The name, the history, the myth
Although it is one of the darkest constellations in the whole sky, the constellation of the Cup, also known as Crater, is very old dating back to Ptolemy's time.
Mythologically, the cup is the object with which the raven (represented by the constellation Crow) had to collect the pure water of life on behalf of Apollo, determined to make a sacrifice in honour of Zeus.
Since the bird stopped to eat figs and was late, Apollo sent it to heaven with the cup.
In Roman mythology, besides Apollo, the cup was also attributed to Bacchus, and Hercules, but also to the Greek hero Achilles and many others.
the constellation Crater
First of all the name: with the term crater is not intended an orographic-vulcanic characteristic, but rather a simple cup, a mug.
I was saying that perhaps it is little known, even if it is a little south of the constellations of the Lion and the Virgin, with which it borders: the first of these, the Lion, is really recognizable in the night sky, so it can lead us to the recognition of the Crater. What better opportunity to learn a new constellation and then plan a nighttime observation? In the meantime we see in the image taken from Stellarium the area of sky in which it is located, just north of the constellation of Hydra.
The constellation presents very interesting deep sky objects, but few notable stars, as we will see as we continue the analysis.
The representation of the Crater in antiquity and modernly is quite uniform: here is the version of the Uranometria
This is the Crater according to Hevelius.
and finally according to Stellarium
The stars of the Crater
As anticipated, the Crater has only one big star and one quite close enough.
I start from the biggest star, the star ε Crt, of class K5, and therefore of the same family of the usual Aldebaran, that once again suffers the shame to appear clearly smaller: my Epsilòcrati friends are proud that their star is 1.33 times the antagonist and on precise request they have sent me the photo of their diurnal star from the distance of 10 UA (the average one of Saturn around the Sun).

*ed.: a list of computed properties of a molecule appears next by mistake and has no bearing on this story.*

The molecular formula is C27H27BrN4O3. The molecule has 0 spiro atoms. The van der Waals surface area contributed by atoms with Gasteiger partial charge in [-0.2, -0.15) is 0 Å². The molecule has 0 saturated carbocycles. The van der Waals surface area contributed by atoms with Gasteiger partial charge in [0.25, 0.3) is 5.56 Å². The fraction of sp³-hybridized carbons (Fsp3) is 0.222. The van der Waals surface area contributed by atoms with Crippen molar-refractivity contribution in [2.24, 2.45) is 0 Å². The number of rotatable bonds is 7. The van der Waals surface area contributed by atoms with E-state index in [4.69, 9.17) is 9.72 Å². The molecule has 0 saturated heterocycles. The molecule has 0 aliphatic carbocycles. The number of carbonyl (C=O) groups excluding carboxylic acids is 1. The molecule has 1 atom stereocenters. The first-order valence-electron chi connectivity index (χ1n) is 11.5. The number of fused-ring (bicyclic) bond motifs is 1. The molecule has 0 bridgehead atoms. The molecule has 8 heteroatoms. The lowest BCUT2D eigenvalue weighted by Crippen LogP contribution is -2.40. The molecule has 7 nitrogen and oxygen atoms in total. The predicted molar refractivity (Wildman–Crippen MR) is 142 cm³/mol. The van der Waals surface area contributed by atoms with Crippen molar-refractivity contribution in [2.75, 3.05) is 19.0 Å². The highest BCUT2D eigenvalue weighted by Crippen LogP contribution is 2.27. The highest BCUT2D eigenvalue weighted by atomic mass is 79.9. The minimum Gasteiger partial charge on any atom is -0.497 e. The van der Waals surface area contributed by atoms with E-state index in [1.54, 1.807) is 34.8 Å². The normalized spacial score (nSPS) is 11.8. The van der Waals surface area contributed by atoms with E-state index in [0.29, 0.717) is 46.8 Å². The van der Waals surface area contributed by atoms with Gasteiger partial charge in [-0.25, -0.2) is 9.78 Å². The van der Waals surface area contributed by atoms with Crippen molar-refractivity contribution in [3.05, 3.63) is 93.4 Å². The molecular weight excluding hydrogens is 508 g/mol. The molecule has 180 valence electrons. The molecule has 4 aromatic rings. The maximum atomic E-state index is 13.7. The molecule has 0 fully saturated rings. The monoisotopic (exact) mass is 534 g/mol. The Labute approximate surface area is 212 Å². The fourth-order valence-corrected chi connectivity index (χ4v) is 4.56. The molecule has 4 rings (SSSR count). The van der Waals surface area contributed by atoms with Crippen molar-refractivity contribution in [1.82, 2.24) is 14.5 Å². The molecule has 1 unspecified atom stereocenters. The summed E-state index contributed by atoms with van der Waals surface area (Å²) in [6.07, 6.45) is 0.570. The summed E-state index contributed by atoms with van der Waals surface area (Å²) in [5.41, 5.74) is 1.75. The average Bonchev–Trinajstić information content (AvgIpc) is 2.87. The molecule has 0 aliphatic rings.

But they don't see it, since they live on the dark side of their planet which has a synchronous orbit with the star: they are so lazy that they don't want to move towards the illuminated part, since they would suffer there because it's too hot. You have to understand them, but they certainly miss this beautiful spectacle!
Inside the constellation there is a star close enough but not too much, the variable SZ Crt, also known as Gliese 425: it is another relative of Aldebaran, given its spectral class K5 and is placed in the sky at a distance of 44 al.
My friends Senzacriterievocali sent me the photo of our Sun seen from their Szcrtale system: our star appears weak among important stars like Fomalhaut, Raccoon, Sirius and Altair, which they pronounce in a very strange way (Fmlht, Prcn, Sr and Ltr) since in their alphabet they don't have vowels (hence their name). Their star is obviously called Szcrt just as it is obvious that our star is called Sl.
Let's not talk about their social security numbers, but let's go on, because we have other more serious and important things to talk about...
Deep Sky objects
Let us now dedicate ourselves to deep sky objects, which we can admire in all their splendor thanks to the photos of the HST : they are four spiral galaxies.
Let's start with NGC 3511
the galaxy NGC 3511
then we see NGC 3513
the galaxy NGC 3513
It is now the turn of the crossed-out spiral from NGC 3887
the galaxy NGC 3887
and lastly, let's enjoy the spectacle of the beautiful NGC 3981.
the galaxy NGC 3981
Names of stars and visibility
Among the few stars in Crater, three have received names, definitely not used at all.
- Alkes (a Crt): the cup
- Al Sharasif (ß Crt): the handles
- Labrum (δ Tri): the lip
As far as the visibility of the constellation is concerned, at the usual time of 9 p.m., it is low on the horizon, in the South-East, in mid-February, culminating in the South by mid-May, and then low on the horizon, in the South-West, in the last ten days of July.